Culebra seeks to become a 100% solar-powered island
U.S. Energy Secretary Jennifer Granholm welcomed this goal during the second day of her official trip to Puerto Rico
Culebra – With at least 10 percent of its homes powered by photovoltaic systems and battery storage, the goal of making Culebra “the first solar island” in the hemisphere was the focus of discussions during the U.S. Energy Secretary Jenniffer Granholm´s visit Wednesday.
“Even though we are small and with few people, every one of our lives matter. We want to ensure that Culebra becomes the first solar island in the Americas and that we have sustainability. Sometimes, we are the last community to have services when we lack them in the entire island,” said Dulce del Río Pineda, coordinator of Mujeres de Islas, the organization that hosted the community meeting with the head of the U.S. Department of Energy (DOE).
Del Río Pineda estimated that with the right strategy, Culebra could be almost entirely powered by renewable sources in 15 years. The law establishes that Puerto Rico must meet 100 percent renewable electricity by 2050.
“In one or two years, we saw how an organization, Fundación Colibrí, invested through the Environmental Defense Fund (EDF), and 45 of our families, including myself, could benefit, and today we have solar renewable energy. If this was done in one or two years with the support of an organization, what’s stopping us from coming all together with the same vision,” said the community leader.
She called to join efforts “at the government level, at the nonprofit level, and most importantly, at the community level”.
These 45 homes where EDF and the Colibrí Foundation have installed solar panels and batteries represent 10 percent of the approximately 450 homes with roofs on that island and do not include those Culebra families or businesses that decided to make their own investment in this energy system.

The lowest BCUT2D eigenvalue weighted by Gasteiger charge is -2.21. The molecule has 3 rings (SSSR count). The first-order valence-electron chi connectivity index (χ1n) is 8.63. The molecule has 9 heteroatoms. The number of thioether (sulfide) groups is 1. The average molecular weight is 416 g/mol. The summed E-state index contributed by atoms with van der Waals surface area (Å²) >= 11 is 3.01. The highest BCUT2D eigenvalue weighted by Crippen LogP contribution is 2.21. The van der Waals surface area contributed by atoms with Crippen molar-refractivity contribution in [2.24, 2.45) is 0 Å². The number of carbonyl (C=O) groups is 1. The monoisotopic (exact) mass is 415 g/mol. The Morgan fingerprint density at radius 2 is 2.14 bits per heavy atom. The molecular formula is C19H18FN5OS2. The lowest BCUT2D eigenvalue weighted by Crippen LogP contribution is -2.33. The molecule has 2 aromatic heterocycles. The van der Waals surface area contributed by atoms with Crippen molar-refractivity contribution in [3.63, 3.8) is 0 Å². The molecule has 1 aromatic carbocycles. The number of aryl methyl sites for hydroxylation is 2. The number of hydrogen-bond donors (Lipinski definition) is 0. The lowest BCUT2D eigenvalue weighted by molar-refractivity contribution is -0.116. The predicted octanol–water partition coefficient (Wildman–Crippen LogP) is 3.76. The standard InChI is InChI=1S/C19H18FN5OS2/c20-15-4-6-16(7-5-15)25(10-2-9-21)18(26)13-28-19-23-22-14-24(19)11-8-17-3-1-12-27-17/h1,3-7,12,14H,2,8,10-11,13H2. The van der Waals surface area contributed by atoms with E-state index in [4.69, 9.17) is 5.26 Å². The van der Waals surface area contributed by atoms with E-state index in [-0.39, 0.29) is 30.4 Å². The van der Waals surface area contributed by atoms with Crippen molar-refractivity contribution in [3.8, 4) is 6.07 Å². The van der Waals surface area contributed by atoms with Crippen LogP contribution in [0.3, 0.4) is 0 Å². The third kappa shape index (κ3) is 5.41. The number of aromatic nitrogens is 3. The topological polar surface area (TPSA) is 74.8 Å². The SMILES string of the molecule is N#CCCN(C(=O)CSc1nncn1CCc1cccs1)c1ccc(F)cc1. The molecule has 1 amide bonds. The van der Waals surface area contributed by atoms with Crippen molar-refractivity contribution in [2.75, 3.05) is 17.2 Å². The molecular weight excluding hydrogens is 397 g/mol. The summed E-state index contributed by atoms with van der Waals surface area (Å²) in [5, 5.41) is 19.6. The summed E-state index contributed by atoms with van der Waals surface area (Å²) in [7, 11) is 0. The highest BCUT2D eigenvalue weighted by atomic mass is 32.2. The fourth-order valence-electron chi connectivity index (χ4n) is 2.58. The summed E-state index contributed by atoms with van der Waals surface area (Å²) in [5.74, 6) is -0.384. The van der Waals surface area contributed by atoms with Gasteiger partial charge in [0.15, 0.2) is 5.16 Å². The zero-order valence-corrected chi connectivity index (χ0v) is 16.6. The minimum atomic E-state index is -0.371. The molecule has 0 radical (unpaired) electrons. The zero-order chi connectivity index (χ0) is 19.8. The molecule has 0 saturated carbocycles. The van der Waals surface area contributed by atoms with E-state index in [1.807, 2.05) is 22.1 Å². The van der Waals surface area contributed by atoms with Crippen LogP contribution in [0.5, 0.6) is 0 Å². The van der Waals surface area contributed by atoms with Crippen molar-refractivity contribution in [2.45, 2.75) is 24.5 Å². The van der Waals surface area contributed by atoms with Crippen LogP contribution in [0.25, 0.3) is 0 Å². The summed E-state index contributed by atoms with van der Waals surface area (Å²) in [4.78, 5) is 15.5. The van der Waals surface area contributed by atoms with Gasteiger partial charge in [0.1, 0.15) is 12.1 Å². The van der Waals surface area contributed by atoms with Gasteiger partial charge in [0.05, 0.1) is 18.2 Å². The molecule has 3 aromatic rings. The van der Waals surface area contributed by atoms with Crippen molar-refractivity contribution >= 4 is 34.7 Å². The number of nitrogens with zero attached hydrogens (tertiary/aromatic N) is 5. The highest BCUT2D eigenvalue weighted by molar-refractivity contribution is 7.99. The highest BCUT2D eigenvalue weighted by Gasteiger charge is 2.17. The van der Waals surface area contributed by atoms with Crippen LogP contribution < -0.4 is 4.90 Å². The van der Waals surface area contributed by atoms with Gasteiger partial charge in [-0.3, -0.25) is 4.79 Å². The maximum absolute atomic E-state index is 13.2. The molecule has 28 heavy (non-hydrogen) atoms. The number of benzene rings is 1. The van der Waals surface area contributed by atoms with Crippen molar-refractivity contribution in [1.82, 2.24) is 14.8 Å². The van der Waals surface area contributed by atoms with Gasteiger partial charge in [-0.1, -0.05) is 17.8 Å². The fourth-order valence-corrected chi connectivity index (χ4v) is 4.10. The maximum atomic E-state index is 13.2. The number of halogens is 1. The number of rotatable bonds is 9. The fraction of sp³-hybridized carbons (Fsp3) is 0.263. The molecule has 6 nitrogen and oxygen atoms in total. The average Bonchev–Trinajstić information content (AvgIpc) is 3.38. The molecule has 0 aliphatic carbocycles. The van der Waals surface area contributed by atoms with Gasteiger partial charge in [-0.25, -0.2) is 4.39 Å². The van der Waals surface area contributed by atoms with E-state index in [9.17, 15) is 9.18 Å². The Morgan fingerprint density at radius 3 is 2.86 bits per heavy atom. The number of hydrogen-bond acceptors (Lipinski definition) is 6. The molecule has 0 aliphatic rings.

At Wednesday’s community meeting, attended by dozens of Culebra residents, Granholm welcomed the goal of transforming the island municipality of just over 1,300 people into a completely clean energy space. As part of the meeting, Jesús Cintrón of the Central Office for Recovery, Reconstruction and Resilience (COR 3) said the government is studying the possibility of creating a microgrid that would cover Vieques and Culebra. The system, Cintrón said, would allow for the generation of about 15 megawatts (MW), and another 12 MW of storage.
According to the COR3 official, the plan is to submit the proposal to the Federal Emergency Management Agency (FEMA) within the next two months. FEMA has allocated nearly $9.5 million for Puerto Rico´s grid modernization.
During her second day of community meetings since arriving in Puerto Rico on Monday, Granholm visited Rosarito Morales´s home, one of the 45 beneficiaries of the program led by the Colibri Foundation and EDF.
“There are a lot of people interested in this. They already see the benefits, both during outages, like with (Hurricane) Fiona, many residents said that they didn’t even experience outages. Even on the bill, they see they are saving,” added Abimarie Otaño Cruz, an environmental scientist who works with EDF.
Otaño Cruz acknowledged that efforts like EDF’s could be accelerated by the $1 billion appropriated by Congress, much of which would be used to install rooftop solar systems for vulnerable families. To date, the DOE has not issued guidelines for the program, which could impact 40,000 households.
Granholm, on the other hand, visited the island municipality’s hospital, whose emergency room remained closed for nearly a year due to energy problems after Hurricane María hit Puerto Rico in 2017. Since then, with public and private funds, the hospital installed solar panels and has emergency generators.
However, currently, solar panels and batteries represent the third power option because LUMA Energy has not made the necessary interconnection to operate the net metering system. “It is not working at capacity with the solar panels installed, we are mostly still connected to LUMA’s grid. If the system fails, then the generators go down, and if they fail or run out of fuel, then the panels come in,” explained Dr. Belle Marie Torres, the hospital’s medical director.
Fuente: El Nuevo Día